Personally I think my wily little former stray concocted all those maladies just to get a vacation from the shelter. Once home, he was our little dustbuster, zooming around the room, exposing me for the pathetic housekeeper I am. I adored having the little guy, and I was a little sad giving him back.
So you'll have to indulge me for today's spate of stories on adopted animals. ABC News ran several connected stories on dogs found in Iraq and turned into soldiers' pets as well as working military dogs who've retired to the good life. They tugged at my already soft heart.
In the first story, Major Brian Dennis socialized a former alpha from a pack of desert dogs during daily missions out and about looking for insurgents. After a few months of coddling and reaching out, Dennis' unit was moved away from the area. Nubs, earning the moniker for his cropped ears, wandered 70 miles in below-freezing conditions to find his way to Dennis' new area of operations. That journey spurred the 36 year-old Marine to contact friends and family to raise the money needed to send Nubs to the States. His family stepped up, and once Dennis finishes his current tour, he will return home to his best friend.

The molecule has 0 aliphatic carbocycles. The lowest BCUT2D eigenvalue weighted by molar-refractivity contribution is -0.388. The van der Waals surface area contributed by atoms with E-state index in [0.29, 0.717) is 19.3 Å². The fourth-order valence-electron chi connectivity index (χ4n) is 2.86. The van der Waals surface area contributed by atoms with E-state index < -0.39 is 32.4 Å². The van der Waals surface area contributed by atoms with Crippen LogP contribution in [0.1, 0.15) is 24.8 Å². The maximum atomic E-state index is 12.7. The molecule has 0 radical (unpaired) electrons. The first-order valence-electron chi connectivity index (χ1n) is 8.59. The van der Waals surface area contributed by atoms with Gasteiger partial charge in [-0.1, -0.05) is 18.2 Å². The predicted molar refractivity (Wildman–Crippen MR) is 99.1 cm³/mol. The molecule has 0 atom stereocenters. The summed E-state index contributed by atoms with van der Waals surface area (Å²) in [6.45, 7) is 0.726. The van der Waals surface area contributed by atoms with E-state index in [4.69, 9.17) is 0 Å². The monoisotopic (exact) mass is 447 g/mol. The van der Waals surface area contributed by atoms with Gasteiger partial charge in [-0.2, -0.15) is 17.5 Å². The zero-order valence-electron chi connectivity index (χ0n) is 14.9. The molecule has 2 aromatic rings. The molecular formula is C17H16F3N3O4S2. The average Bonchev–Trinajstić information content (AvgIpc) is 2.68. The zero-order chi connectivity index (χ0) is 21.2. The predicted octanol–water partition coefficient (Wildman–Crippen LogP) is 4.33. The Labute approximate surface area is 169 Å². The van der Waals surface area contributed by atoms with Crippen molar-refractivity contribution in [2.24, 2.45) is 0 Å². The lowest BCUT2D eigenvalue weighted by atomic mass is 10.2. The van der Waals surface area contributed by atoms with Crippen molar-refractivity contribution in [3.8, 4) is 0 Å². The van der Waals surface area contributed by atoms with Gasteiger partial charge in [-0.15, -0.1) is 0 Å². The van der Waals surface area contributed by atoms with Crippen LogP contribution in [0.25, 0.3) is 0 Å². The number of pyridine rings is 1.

The 101st Airborne, 159th Aviation Brigade found a newborn puppy in the midst of an Afghan battlefield, and despite military rules, brought her home to the base with them. Ally did physical training and stood in formation with them. Army Cpl. Michael Lemmons emailed his mom, who brought her home to the US two weeks before Lemmons and his comrades came home.
ABC News' story about retired bomb-sniffing dogs caught my attention because my uncle, a retired state trooper, adopted a former police dog after the dog retired. I hadn't realized the military used dogs in the same way police officers do. Compared to Navy SEALs, "war dogs" sniff for bombs and tackle militants in Iraq and Afghanistan. They are the first line of attack when clearing out houses suspected of harboring terrorists. These are high stress jobs, even for animals, and in the past, war dogs were euthanized after retiring. Now, a new program helps adopt out the dogs which have been tested to be able to fit into civilian life.